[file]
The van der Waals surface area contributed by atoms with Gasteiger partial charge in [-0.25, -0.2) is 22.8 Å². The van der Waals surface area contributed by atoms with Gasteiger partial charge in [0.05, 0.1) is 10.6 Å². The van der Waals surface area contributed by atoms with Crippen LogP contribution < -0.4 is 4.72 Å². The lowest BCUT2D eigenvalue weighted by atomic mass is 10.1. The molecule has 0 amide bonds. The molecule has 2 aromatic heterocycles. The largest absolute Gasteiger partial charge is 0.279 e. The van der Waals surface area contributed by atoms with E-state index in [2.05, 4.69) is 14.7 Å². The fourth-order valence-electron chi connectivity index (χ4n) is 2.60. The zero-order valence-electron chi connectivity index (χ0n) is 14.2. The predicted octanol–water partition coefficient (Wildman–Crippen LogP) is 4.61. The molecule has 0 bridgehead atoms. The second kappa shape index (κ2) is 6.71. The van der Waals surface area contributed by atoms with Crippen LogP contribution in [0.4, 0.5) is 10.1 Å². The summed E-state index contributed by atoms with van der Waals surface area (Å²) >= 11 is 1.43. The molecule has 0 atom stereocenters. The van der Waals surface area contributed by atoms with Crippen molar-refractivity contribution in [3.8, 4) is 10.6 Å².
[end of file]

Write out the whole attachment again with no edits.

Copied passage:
The van der Waals surface area contributed by atoms with Gasteiger partial charge in [-0.25, -0.2) is 22.8 Å². The van der Waals surface area contributed by atoms with Gasteiger partial charge in [0.05, 0.1) is 10.6 Å². The van der Waals surface area contributed by atoms with Crippen LogP contribution < -0.4 is 4.72 Å². The lowest BCUT2D eigenvalue weighted by atomic mass is 10.1. The molecule has 0 amide bonds. The molecule has 2 aromatic heterocycles. The largest absolute Gasteiger partial charge is 0.279 e. The van der Waals surface area contributed by atoms with E-state index in [2.05, 4.69) is 14.7 Å². The fourth-order valence-electron chi connectivity index (χ4n) is 2.60. The zero-order valence-electron chi connectivity index (χ0n) is 14.2. The predicted octanol–water partition coefficient (Wildman–Crippen LogP) is 4.61. The molecule has 0 bridgehead atoms. The second kappa shape index (κ2) is 6.71. The van der Waals surface area contributed by atoms with Crippen LogP contribution in [0.4, 0.5) is 10.1 Å². The summed E-state index contributed by atoms with van der Waals surface area (Å²) >= 11 is 1.43. The molecule has 0 atom stereocenters. The van der Waals surface area contributed by atoms with Crippen molar-refractivity contribution in [3.8, 4) is 10.6 Å².